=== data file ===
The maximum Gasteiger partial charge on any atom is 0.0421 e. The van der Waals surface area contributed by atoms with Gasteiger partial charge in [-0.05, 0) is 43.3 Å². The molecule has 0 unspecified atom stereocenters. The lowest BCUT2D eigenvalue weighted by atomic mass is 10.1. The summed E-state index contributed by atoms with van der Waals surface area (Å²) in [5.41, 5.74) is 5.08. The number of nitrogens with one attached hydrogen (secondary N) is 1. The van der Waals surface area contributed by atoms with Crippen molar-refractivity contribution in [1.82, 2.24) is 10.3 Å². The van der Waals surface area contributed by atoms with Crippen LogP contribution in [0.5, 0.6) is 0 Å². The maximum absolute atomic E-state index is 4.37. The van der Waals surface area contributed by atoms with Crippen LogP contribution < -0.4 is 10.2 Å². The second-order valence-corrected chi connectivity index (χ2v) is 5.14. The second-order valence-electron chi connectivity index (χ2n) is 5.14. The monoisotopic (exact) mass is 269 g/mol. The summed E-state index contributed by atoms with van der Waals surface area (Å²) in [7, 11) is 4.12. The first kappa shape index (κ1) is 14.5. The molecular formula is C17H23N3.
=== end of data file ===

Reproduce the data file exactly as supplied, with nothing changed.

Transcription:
The maximum Gasteiger partial charge on any atom is 0.0421 e. The van der Waals surface area contributed by atoms with Gasteiger partial charge in [-0.05, 0) is 43.3 Å². The molecule has 0 unspecified atom stereocenters. The lowest BCUT2D eigenvalue weighted by atomic mass is 10.1. The summed E-state index contributed by atoms with van der Waals surface area (Å²) in [5.41, 5.74) is 5.08. The number of nitrogens with one attached hydrogen (secondary N) is 1. The van der Waals surface area contributed by atoms with Crippen molar-refractivity contribution in [1.82, 2.24) is 10.3 Å². The van der Waals surface area contributed by atoms with Crippen LogP contribution in [0.5, 0.6) is 0 Å². The maximum absolute atomic E-state index is 4.37. The van der Waals surface area contributed by atoms with Crippen LogP contribution < -0.4 is 10.2 Å². The second-order valence-corrected chi connectivity index (χ2v) is 5.14. The second-order valence-electron chi connectivity index (χ2n) is 5.14. The monoisotopic (exact) mass is 269 g/mol. The summed E-state index contributed by atoms with van der Waals surface area (Å²) in [7, 11) is 4.12. The first kappa shape index (κ1) is 14.5. The molecular formula is C17H23N3.